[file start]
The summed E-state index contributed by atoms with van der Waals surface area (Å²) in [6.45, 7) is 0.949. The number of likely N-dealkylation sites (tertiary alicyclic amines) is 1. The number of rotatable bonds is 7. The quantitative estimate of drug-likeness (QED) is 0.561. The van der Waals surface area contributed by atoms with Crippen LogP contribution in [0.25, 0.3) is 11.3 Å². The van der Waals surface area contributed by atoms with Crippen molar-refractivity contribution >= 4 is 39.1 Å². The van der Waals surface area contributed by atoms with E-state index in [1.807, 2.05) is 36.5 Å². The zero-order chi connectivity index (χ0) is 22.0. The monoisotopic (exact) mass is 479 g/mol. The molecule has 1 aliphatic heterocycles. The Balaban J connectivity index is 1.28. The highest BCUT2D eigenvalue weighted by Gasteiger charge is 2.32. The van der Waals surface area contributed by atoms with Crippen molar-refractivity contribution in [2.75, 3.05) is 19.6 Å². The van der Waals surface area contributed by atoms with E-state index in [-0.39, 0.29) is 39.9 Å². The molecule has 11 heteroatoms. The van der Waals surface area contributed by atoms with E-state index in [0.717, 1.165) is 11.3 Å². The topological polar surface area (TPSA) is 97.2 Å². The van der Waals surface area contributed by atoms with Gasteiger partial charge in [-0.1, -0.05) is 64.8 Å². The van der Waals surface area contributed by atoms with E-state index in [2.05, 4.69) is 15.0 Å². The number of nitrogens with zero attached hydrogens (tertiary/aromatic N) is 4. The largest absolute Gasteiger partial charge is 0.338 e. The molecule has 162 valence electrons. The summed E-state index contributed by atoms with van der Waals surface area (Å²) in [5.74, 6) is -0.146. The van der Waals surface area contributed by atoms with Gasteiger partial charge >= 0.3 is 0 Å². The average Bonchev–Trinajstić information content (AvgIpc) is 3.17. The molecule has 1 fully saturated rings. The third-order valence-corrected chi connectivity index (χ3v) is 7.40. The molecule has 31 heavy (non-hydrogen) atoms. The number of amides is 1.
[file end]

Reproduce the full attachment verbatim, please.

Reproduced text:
The summed E-state index contributed by atoms with van der Waals surface area (Å²) in [6.45, 7) is 0.949. The number of likely N-dealkylation sites (tertiary alicyclic amines) is 1. The number of rotatable bonds is 7. The quantitative estimate of drug-likeness (QED) is 0.561. The van der Waals surface area contributed by atoms with Crippen LogP contribution in [0.25, 0.3) is 11.3 Å². The van der Waals surface area contributed by atoms with Crippen molar-refractivity contribution >= 4 is 39.1 Å². The van der Waals surface area contributed by atoms with E-state index in [1.807, 2.05) is 36.5 Å². The zero-order chi connectivity index (χ0) is 22.0. The monoisotopic (exact) mass is 479 g/mol. The molecule has 1 aliphatic heterocycles. The Balaban J connectivity index is 1.28. The highest BCUT2D eigenvalue weighted by Gasteiger charge is 2.32. The van der Waals surface area contributed by atoms with Crippen molar-refractivity contribution in [2.75, 3.05) is 19.6 Å². The van der Waals surface area contributed by atoms with E-state index in [-0.39, 0.29) is 39.9 Å². The molecule has 11 heteroatoms. The van der Waals surface area contributed by atoms with E-state index in [0.717, 1.165) is 11.3 Å². The topological polar surface area (TPSA) is 97.2 Å². The van der Waals surface area contributed by atoms with Gasteiger partial charge in [-0.1, -0.05) is 64.8 Å². The van der Waals surface area contributed by atoms with E-state index in [2.05, 4.69) is 15.0 Å². The number of nitrogens with zero attached hydrogens (tertiary/aromatic N) is 4. The largest absolute Gasteiger partial charge is 0.338 e. The molecule has 162 valence electrons. The summed E-state index contributed by atoms with van der Waals surface area (Å²) in [5.74, 6) is -0.146. The van der Waals surface area contributed by atoms with Gasteiger partial charge >= 0.3 is 0 Å². The average Bonchev–Trinajstić information content (AvgIpc) is 3.17. The molecule has 1 fully saturated rings. The third-order valence-corrected chi connectivity index (χ3v) is 7.40. The molecule has 31 heavy (non-hydrogen) atoms. The number of amides is 1.